How to Build the PinSim Virtual Reality Pinball Machine

Jeremy Williams' build guide for his PinSim VR pinball cabinet!

The PinSim cabinet is essentially the first eight inches of a real pinball table. I designed it to play VR pinball games, but it works just as well as an interface for traditional flat screen pinball games. The following instructions will help you make one of your own. I’ll cover the most basic build first and then look at a few optional upgrades.

The electronics are based on Teensy LC and employ the incredible MSF-XINPUT library by Zachery Littell. This new library fools the computer into thinking the Teensy LC is an Xbox 360 gamepad, thus minimizing latency and maximizing compatibility. It even supports force feedback rumble! Zack spent time improving his library to assist with this project, so major thanks to him.

There are many possibilities for cabinet material. My original cabinet was cut from foam core but wood will provide a more lasting frame. Just make sure to consider the material thickness before cutting the sides of the cabinet. The graphics below illustrate the exterior dimensions and hole placements, but the diameter of the drill holes will depend on the buttons you choose to use.

Let’s start with the parts you’ll need.

Parts

Parts Notes

PCB: You can use a Large Breadboard but I strongly recommend picking up the PCB I designed from OSH Park to simplify the wiring. They come in sets of three, so you can share a set with friends or just keep the spares.

Teensy LC: While Teensy LC is pin-compatible with the more expensive Teensy 3.2, I recommend using Teensy LC due to the support for 20mA current on a few pins that I use for lighting optional LEDs. You can buy a pre-flashed Teensy LC from me at the link above.

Joystick: This is used to conveniently navigate game menus, but you could use a gamepad instead. If you do include a joystick, just mount it according to its mounting plate wherever you think it fits best.

Accelerometer: The accelerometer is used to simulate nudging the table. Make sure to mount the PCB in the precise orientation and position indicated below for the most accurate readings.

Cabinet Build Instructions

Cut your cabinet sides based on the dimensions below and drill holes for your buttons, joystick, and legs, centering where indicated. The holes for the leg bolts can be a little tricky, especially with wood, because they enter at the corners at 45 degree angles. I recommend drilling these from the inside out.

Cabinet Dimensions Cabinet Dimensions
Front of the Cabinet Front of the Cabinet
Sides of the Cabinet Sides of the Cabinet
Back of the Cabinet Back of the Cabinet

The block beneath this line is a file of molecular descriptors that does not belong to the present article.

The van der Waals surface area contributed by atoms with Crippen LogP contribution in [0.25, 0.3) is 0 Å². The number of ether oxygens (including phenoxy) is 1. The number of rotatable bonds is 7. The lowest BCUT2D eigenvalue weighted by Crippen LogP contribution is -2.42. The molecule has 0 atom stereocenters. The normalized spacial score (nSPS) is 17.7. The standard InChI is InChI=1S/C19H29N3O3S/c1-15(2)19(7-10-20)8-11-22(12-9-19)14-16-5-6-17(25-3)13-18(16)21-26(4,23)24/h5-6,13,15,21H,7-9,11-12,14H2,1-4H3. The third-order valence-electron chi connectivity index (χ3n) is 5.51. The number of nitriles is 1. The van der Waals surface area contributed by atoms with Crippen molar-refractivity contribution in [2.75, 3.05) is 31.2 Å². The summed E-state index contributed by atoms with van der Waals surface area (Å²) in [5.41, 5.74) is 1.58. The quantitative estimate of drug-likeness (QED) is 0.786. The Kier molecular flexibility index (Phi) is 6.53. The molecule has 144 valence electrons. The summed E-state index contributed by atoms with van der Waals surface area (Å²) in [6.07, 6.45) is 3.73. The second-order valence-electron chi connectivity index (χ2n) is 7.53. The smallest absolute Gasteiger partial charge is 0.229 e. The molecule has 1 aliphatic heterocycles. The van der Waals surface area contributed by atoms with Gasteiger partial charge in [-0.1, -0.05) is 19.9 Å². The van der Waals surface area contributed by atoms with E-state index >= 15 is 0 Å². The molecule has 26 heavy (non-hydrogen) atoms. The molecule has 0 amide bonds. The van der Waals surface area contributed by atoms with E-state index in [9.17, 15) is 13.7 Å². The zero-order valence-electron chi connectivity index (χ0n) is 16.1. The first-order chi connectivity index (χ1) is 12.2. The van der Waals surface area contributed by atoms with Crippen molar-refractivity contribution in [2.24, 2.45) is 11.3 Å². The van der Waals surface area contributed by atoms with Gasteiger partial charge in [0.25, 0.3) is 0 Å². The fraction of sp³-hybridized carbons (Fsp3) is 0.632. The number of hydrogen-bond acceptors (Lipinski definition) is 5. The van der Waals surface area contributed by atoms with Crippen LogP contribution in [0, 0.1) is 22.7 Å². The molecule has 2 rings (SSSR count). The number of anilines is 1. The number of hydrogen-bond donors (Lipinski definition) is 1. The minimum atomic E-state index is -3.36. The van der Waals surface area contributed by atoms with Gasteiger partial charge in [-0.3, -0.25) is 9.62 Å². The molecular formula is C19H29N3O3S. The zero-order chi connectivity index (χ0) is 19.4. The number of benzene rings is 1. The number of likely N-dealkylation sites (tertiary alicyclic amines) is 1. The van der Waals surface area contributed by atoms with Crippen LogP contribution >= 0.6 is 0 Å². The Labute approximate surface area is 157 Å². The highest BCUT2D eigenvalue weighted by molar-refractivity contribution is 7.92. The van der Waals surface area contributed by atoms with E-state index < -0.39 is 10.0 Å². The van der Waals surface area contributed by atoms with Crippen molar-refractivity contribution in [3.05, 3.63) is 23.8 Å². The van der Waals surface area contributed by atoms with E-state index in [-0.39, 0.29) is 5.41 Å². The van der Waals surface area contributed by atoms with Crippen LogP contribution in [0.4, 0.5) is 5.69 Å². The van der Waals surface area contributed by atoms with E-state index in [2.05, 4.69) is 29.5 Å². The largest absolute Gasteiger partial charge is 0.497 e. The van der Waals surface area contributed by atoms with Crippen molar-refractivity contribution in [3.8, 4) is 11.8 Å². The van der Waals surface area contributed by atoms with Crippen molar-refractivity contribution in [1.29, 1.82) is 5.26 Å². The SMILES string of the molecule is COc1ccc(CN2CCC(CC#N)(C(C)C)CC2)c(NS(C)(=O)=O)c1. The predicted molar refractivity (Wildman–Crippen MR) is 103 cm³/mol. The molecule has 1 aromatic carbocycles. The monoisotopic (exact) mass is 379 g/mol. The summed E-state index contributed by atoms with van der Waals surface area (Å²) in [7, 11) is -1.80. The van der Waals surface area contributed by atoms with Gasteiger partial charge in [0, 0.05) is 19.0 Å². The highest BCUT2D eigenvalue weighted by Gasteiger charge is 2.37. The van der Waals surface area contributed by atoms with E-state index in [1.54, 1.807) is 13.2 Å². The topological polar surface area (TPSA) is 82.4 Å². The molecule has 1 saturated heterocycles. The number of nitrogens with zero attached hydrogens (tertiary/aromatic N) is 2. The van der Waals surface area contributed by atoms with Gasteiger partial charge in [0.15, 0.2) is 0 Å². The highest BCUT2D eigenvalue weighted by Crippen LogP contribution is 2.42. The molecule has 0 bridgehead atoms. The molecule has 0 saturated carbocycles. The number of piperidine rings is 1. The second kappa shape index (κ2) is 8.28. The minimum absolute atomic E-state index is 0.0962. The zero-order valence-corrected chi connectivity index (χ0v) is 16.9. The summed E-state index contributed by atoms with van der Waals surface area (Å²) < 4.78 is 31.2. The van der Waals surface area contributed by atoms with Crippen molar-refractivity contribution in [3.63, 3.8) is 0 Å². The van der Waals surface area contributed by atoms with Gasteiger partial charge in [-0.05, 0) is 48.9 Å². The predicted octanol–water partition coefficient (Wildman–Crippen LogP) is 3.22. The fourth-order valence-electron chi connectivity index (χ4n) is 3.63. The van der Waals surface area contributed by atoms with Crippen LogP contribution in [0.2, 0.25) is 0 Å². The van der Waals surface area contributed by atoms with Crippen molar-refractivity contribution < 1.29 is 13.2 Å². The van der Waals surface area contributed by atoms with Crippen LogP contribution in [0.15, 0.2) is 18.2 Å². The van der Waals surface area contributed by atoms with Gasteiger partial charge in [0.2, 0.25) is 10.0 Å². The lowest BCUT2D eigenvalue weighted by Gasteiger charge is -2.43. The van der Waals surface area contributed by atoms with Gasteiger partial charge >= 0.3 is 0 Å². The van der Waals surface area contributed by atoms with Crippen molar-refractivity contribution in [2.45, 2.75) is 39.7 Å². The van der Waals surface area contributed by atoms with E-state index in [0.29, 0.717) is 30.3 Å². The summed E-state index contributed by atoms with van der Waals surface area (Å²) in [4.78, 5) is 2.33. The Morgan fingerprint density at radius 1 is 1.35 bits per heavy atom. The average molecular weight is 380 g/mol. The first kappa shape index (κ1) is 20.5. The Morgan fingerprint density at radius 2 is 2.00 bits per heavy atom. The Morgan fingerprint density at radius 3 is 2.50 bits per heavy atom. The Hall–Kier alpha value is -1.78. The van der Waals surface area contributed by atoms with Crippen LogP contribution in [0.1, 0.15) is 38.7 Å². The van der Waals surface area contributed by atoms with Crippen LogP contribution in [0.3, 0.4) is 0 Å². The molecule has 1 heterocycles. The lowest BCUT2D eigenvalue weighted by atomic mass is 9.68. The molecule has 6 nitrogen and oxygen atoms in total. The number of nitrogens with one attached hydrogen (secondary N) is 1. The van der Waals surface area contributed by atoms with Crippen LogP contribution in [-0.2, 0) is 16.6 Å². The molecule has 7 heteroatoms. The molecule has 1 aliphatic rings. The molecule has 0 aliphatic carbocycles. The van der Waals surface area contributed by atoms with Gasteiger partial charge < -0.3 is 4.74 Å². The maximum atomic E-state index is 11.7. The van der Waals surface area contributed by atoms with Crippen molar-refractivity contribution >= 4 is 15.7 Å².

Wiring Up the Controls

Mount the PCB/Breadboard on the underside of the top panel so that the accelerometer is horizontally center and the text “ADXL 345 Digital Accelerometer” is facing the player. This probably means that the PinSim PCB is mounted between the joystick and the front edge of the cabinet like in the photo below.

Wire everything up according to this image if you’re using a breadboard or just use the labeled terminals if you’re using my PCB. Note that all components can share a common ground wire. The joystick pinout can be found here.

IMPORTANT: If you’re not installing a plunger, connect the “PLUNGE” terminal on the PCB (Teensy pin 15) to GND. This will disable the plunger. Failing to do so will leave the pin “floating,” causing the virtual analog stick to move unintentionally.

If you didn’t buy a Teensy LC from me, which comes with firmware already installed, download the compiled firmware and flash your board using the Teensyloader application. You’re welcome to compile the firmware yourself but the XInput library does require some Teensyduino files to be overwritten. You can find instructions on GitHub.

You’re done! Plug in the Teensy LC using a USB micro cable and it will power up. You can test the PinSim by launching the Windows USB Game Controllers app from the Control Panel.

PinSim Cabinet compared to a Pinball Cabinet PinSim Cabinet compared to a Pinball Cabinet

PinSim Upgrades

LED Light

Let’s put the light inside the Start button on the front of the cabinet to use. If you connect it to the LED-1 terminal on my PCB (or pin 16 on a Teensy LC), it will blink when powered up. It actually flashes between 1-4 times, mirroring the 4 LEDs around the Xbox logo on a real gamepad. This is a useful indicator since game software often requires controller #1.

Replace the 555 light bulb inside the Start button with a white LED and wire it up (just make sure to run it through a 22 Ohm resistor like it does on my PCB). If you have a 3D printer, you can print my 555 bulb holder.

You can do the same for the bulb inside the Launch Ball button and connect that to LED-2. It will remain steady on.

Rumble Feedback

You want force feedback, right? You’ll need to buy some spare Xbox rumble motors from eBay but they usually run less than $10/pair shipped. If you have a 3D printer, you can also print a couple of my handy mounts.

Wiring the previous two upgrades is pretty straight forwarding using my PinSim PCB, but here is the breadboard wiring if you need it.

Arcade Buttons

You don’t have to stop at flippers. Especially if you have the joystick installed, why not add more buttons and use PinSim as a potential upright arcade controller too? Just drill more holes beside the joystick and connect them to the labeled terminals on the PinSim PCB. For the breadboard crowd, the Teensy LC pinout is as follows.

Plunger

What about a real pinball shooter? I have to warn you, this is a lot of extra work for minimal payoff. The plunge is important for hitting skill shots, but not much else. That said, it does complete the look of the cabinet and you need a plunger for certain Pinball Arcade tables (flat screen, not VR… yet!). For simplicity I’m going to assume you have access to a 3D printer for mounting the sensor hardware.

Here are the additional parts required:

The cabinet hole for a plunger is huge and triangular shaped. And while we can place the plunger at the proper height, we need to fudge authenticity a little and move it an inch to the left in order to leave room for our digital sensor gear later on. Use the following pictures to cut your cabinet hole.

Fire up your 3D printer and print the mount for the distance holder.

Then print the plunger disc that attaches to the shooter rod and reflects the IR signal back to the sensor. Just remove the rubber tip from the plunger, slide on the disc, and replace the rubber tip.